The Fall semester is upon us! While searching for blogs that focused on teaching (and learning), I was happy to find Dr. Robert Talbert’s blog where he shares his ideas on how to keep up with the ever-changing world of higher education. His blog has been around in various forms since 2005 and covers topics at the intersection of teaching, learning, technology, and faculty work. As he describes in his blog,
“I am a Professor in, and the Chair of the Mathematics Department at Grand Valley State University in Allendale, Michigan USA. I teach a couple of classes per year, keep active with research, and (mostly) manage a large department of 30+ faculty members and hundreds of math majors in a rapidly-changing world for higher education. This blog is where I put my often half-baked but always whole-hearted ideas out on display about how I am making sense of the wickedly complex issues about teaching, learning, technology, and faculty work (and sometimes broadsides on higher education as a whole).”
In this tour, I will summarize the lessons learned from some of my favorite August posts, especially those regarding the flipped learning environment and how to use this in an online setting. While not the focus of this post, I also found his building a Calculus series very insightful and filled with great ideas to implement. You can read more in Building Calculus: The toolbox.
Flipped learning is a pedagogical methodology that aims to “flip” and the learning environment by having students learn concepts at home and use the classroom space to practice what they’ve learned. As said simply in this handout, it means students do ” school work at home and homework at school”. It also explains the acronym FLIP that stands for its four pillars Flexible Environment, Learning Culture, Intentional Content, and Professional Educator.
The idea of a flipped classroom became more prevalent in my mind as I attempted to teach online in the Spring and found that the time spent to both lecture and practice in a dynamic way felt insufficient. In this post, Talbert argues for the benefits of the flipped method, in particular, that flipped learning
- Optimizes face-to-face and synchronous time.
- Not only is predicated on student responsibility and self-regulation, it gives practice and training in these areas.
- These environments are structured yet flexible, which makes them well suited for our current situation.
- Provides a balance between structure and flexibility.
In the current times, I think these are great arguments in favor of using this type of pedagogy as many of us transition into online learning. He concludes with a powerful statement that while we may use different learning models, these are all trying to achieve the same thing; create a flexible yet structured active learning environment for students.
“As more faculty rediscover what flipped learning has to offer in these times, it makes me think that all of these models — flipped, hybrid, online, blended, hyflex, etc. — are really just different expressions of the same overall pedagogical idea: A pedagogy that optimizes for active learning at the most crucial moments, prioritizes and codifies student self-regulation, and balances structure with flexibility. That’s a powerful combination that all students deserve.”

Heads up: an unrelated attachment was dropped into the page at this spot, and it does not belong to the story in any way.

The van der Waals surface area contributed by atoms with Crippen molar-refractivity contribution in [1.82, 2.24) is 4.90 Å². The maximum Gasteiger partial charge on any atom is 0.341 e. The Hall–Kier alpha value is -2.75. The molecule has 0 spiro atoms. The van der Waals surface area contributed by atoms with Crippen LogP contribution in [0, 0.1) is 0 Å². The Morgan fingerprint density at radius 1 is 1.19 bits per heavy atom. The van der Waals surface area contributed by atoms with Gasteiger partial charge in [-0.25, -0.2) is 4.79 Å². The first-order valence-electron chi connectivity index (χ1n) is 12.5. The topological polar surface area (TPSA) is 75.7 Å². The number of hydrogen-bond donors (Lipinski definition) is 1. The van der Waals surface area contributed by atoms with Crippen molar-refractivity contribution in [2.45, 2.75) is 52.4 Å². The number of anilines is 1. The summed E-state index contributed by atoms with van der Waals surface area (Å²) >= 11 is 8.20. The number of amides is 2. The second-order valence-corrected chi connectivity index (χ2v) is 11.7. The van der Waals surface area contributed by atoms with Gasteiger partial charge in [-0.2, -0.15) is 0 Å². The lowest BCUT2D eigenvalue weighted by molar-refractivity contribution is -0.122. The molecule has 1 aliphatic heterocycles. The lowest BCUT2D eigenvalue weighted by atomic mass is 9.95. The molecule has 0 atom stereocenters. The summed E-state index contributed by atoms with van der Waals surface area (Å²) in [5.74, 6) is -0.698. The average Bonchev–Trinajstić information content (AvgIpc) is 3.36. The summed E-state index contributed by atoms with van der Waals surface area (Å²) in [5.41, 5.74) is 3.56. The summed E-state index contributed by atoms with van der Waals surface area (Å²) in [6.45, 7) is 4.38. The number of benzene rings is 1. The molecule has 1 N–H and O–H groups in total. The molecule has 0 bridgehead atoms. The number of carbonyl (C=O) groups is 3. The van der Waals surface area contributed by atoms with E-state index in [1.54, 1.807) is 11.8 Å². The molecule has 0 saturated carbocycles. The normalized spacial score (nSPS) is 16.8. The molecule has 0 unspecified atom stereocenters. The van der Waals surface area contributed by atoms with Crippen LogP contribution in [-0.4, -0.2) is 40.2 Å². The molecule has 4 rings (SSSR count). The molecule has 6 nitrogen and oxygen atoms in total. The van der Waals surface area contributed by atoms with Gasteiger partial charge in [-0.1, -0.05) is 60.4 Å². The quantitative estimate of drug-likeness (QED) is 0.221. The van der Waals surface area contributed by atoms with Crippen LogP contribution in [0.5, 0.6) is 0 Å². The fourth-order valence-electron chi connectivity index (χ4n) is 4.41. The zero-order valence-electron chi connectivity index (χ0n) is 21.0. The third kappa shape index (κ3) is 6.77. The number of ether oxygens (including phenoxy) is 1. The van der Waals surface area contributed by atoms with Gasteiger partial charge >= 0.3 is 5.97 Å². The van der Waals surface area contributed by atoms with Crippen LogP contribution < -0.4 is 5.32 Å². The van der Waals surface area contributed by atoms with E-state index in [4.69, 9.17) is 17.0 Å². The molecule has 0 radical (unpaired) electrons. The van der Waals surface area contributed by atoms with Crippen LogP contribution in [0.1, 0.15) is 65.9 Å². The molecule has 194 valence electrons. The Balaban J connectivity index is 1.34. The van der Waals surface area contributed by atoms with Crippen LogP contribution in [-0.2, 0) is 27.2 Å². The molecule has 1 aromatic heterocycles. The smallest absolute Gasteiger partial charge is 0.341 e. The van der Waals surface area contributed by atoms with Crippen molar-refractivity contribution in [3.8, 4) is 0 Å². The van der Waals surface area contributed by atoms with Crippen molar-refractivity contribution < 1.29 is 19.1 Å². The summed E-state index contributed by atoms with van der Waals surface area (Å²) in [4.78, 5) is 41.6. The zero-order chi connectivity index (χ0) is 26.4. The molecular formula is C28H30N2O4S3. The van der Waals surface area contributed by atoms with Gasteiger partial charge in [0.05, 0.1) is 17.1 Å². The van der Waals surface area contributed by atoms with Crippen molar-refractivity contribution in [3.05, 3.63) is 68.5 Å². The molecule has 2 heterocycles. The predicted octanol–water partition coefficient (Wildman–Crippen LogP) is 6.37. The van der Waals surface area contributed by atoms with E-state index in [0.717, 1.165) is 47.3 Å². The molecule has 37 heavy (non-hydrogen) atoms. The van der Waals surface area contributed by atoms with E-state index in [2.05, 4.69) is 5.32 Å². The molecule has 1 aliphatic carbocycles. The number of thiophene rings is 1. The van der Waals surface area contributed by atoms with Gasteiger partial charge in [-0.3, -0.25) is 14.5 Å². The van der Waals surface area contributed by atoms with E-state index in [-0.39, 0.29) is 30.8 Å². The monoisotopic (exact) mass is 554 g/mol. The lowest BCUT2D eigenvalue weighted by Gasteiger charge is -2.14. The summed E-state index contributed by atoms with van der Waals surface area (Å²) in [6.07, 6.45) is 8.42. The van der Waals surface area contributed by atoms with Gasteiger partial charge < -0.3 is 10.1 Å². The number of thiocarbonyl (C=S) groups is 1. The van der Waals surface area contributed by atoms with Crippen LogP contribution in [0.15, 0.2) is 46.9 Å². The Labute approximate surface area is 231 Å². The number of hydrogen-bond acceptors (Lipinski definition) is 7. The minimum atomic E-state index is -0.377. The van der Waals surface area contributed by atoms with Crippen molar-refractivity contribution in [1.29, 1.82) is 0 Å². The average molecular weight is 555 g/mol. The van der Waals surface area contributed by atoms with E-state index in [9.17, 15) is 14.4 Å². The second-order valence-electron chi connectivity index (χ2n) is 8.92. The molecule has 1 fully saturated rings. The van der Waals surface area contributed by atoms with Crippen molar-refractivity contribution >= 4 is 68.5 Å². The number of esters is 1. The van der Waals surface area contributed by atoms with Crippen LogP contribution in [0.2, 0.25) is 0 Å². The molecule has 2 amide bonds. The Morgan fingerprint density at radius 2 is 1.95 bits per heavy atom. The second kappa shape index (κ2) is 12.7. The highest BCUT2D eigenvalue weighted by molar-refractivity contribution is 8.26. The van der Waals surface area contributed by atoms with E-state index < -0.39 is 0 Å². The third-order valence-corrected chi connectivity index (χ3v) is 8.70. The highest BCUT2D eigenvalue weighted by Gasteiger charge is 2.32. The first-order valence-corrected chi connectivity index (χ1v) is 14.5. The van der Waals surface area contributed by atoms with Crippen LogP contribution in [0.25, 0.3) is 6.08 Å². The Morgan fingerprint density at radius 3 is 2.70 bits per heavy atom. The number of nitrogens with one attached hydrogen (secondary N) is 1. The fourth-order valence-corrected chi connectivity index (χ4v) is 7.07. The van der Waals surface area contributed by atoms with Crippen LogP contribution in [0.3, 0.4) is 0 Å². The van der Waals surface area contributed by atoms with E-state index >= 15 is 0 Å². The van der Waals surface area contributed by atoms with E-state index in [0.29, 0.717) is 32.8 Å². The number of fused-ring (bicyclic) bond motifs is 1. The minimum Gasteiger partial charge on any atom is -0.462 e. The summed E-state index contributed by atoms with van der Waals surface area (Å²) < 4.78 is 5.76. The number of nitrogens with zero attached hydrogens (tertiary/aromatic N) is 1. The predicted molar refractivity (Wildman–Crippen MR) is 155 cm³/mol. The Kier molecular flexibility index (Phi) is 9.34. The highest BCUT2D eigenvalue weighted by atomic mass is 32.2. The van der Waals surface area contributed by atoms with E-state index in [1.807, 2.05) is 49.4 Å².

What I enjoyed about this post, is that after reading, the previous one I was immediately how do we incorporate self-teaching? Is this a realistic goal for our students? How can we facilitate this process in intentional and meaningful ways? Talbert takes us back to his 2014 series and dives into some of these questions. He describes a ‘common’ problems with flipped classrooms, one that I’ve encountered myself,
1) students can have a hard time adjusting to non-lecture classes and feel they are teaching themselves (so, what’s the point?), and
2) the fact that this can lead to negative instructor feedback from the students. I’ve also thought that these problems are solved by students getting on board with active learning, however, as Talbert points out,
“The flipped classroom does not automatically provide those sorts of outstanding learning experiences. What it provides is space and time for instructors to design learning activities and then carry them out, by relocating the transfer of information to outside the classroom. But then the instructor has the responsibility of using that space and time effectively. And sometimes that doesn’t work. In particular, if there’s no real value in the class time, then the students are not mistaken when they say they are teaching themselves the subject, and they are not wrong to resent it.”
Students may have good reasons to be skeptical of the use of the class time and, if they share this with you, it is worth looking into what is going on in your class and adjust. He mentions that if we are handing students just a ‘rule book’ to follow as they play the “class” game, we need to reassess and work with the students to shape their learning experience.
If the answer is that we’re handing students the rulebook and telling them to learn how to play the game this way, then students have a legitimate beef. In this case, it’s time to give class time a makeover, of sorts, so that students are actively involved with you while working with each other (or by themselves, or some combination) on crucial learning experiences.
Reading this blog gave me tons of ideas to incorporate into my courses. Some of the other post I enjoyed reading include Mastery grading and academic honesty, Research report: What are the biggest barriers to online learning?, andModels for the Fall. Also, another one of his post was also feature by Evelyn Lamb in this blog back in 2015, which you can check out here.
Have an idea for a topic or a blog you would like for me and Rachel to cover in upcoming posts? Reach out in the comments below or on Twitter (@VRiveraQPhD).